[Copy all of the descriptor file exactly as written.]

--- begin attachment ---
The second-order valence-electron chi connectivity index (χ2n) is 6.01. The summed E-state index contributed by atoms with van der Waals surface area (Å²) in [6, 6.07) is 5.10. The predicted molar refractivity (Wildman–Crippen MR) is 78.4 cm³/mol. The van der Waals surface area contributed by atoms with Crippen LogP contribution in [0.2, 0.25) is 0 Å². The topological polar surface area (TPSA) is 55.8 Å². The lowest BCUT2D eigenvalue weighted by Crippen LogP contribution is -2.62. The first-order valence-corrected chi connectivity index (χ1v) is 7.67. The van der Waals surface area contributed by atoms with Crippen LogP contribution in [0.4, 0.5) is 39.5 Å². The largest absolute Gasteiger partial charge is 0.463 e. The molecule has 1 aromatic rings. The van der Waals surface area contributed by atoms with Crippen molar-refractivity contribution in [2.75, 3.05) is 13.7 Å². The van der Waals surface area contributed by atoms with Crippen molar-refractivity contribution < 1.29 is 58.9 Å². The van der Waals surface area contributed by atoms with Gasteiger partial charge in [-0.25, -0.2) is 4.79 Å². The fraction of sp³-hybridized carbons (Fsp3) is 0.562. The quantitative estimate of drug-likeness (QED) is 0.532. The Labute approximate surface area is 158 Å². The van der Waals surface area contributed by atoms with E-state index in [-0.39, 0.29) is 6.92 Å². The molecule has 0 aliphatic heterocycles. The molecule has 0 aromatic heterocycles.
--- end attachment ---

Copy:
The second-order valence-electron chi connectivity index (χ2n) is 6.01. The summed E-state index contributed by atoms with van der Waals surface area (Å²) in [6, 6.07) is 5.10. The predicted molar refractivity (Wildman–Crippen MR) is 78.4 cm³/mol. The van der Waals surface area contributed by atoms with Crippen LogP contribution in [0.2, 0.25) is 0 Å². The topological polar surface area (TPSA) is 55.8 Å². The lowest BCUT2D eigenvalue weighted by Crippen LogP contribution is -2.62. The first-order valence-corrected chi connectivity index (χ1v) is 7.67. The van der Waals surface area contributed by atoms with Crippen LogP contribution in [0.4, 0.5) is 39.5 Å². The largest absolute Gasteiger partial charge is 0.463 e. The molecule has 1 aromatic rings. The van der Waals surface area contributed by atoms with Crippen molar-refractivity contribution in [2.75, 3.05) is 13.7 Å². The van der Waals surface area contributed by atoms with Crippen molar-refractivity contribution < 1.29 is 58.9 Å². The van der Waals surface area contributed by atoms with Gasteiger partial charge in [-0.25, -0.2) is 4.79 Å². The fraction of sp³-hybridized carbons (Fsp3) is 0.562. The quantitative estimate of drug-likeness (QED) is 0.532. The Labute approximate surface area is 158 Å². The van der Waals surface area contributed by atoms with E-state index in [-0.39, 0.29) is 6.92 Å². The molecule has 0 aliphatic heterocycles. The molecule has 0 aromatic heterocycles.